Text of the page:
Sunday, August 18, 2019

Progress is Progress

This may be true, but trying to think about progress being progress when you're still slow as fuck isn't as exciting as it could be. Don't get me wrong, I'm really happy to be running at all, but of course there's a part of me that is disappointed to be running races at what used to be a slow jog pace. I look at the results of older women running any kind of national race, and I'm instantly embarrassed about my race pace. God, I would love to be a minute or more faster per mile than I am. At this point, I don't even know what's physically possible, 10 seconds? 15?

Complaints aside, I really love the Aids run in Denver. It's a very small race with the main focus on the walking event and Diva Dash that follow. The whole day is scheduled full of activities, so the 5K is down on the list of priorities, but it's still a great race. It rarely starts on time, but I like the low-key feel of it. Everyone is SOOOO nice, from volunteers to participants.

The course changes every year. It's the same basic route, just with slight variations, which some people hate, but I don't mind. This year we started on the opposite side from where I ran it last. Rather than immediately get in over my head, I tried to take the race in sections, easing off the pace here and there and then leaning into it again. It's less stressful, and I think I run better this way, though I'm still experimenting.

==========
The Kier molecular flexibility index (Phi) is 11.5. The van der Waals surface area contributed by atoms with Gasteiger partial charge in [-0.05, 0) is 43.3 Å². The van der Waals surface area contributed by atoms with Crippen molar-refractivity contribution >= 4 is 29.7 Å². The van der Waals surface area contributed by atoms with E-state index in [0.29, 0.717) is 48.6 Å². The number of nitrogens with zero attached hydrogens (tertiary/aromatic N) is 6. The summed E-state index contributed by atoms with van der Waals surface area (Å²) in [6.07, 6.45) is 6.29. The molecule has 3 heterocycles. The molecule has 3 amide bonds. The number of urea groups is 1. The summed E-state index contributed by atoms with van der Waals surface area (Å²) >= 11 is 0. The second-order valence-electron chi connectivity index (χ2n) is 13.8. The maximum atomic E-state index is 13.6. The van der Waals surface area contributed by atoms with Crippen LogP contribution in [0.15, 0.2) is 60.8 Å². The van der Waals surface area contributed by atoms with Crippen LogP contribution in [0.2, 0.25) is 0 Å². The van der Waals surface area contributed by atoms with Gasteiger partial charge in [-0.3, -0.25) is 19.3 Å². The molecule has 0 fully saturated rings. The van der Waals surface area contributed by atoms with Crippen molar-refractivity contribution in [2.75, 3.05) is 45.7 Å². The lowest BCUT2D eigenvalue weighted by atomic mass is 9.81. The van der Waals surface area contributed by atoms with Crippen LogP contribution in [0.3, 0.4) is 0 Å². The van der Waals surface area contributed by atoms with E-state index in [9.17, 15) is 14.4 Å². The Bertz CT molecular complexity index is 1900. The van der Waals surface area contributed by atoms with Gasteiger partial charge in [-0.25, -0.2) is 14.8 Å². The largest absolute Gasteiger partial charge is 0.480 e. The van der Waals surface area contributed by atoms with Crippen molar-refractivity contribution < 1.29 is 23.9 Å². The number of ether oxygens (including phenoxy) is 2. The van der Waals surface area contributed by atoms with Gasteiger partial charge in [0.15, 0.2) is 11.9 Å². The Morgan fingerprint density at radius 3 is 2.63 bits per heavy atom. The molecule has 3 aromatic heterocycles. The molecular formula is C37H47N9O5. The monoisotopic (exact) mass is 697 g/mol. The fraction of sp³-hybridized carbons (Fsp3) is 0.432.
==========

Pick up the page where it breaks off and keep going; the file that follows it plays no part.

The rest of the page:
One positive thing is that I felt pretty good. Unlike a lot of races recently, I can look back and see that maybe I could have gone faster here and there had I been blessed with the kind of confidence I wish I had. I didn't feel wrecked at the end, just tired and sore from my uneven gait. A really nice gentleman who passed me toward the finish offered some words of encouragement, and that helped me dig a little deeper in the last stretch. When we congratulated each other after the race, he gave me a hug, and this friendly gesture touched me deeply.

My feet held up OK, but they were both a little sore after the race. I'm still landing wonky and not able to fully push off my left foot. As a result, my left side can get pretty sore, and my right side compensates by getting tight. I had some trouble on my cool down, so it's something I continually need to watch.

I don't know my official time. It looks like it might have been just under 22 minutes; I'm not sure. Whatever the case, I'm OK with it or trying to be. Found it later:  194 5k Lize B 50-59 F 1 5 21:57 7:04.

In other news, I thought about writing a blog post about the idiotic Weight Watchers app for kids, but I don't even want to give them any attention. I've said enough on Twitter, and there are plenty of other people who have already tackled that idiocy. The company is one big cesspool of fuckedupness. I hope the backlash they're receiving causes sales to perpetually plummet, and someone takes all their shitty food products and shoves them up the CEO's ass.


  1. 21:57 translates to about 18:38 once it's laundered through the various age/altitude converters, which I'm sure is the best "effective" time you've run in 10 or more years. You ran some similar times 5-7 years ago, but although it's tempting to think of "old" as a single glop of shit of a category, anyone wo merely maintains from their early 40s to their early 50s is beating long odds.

    1. It's hard to feel good about running slow times and hurting for doing it, but I guess it's still forward motion.


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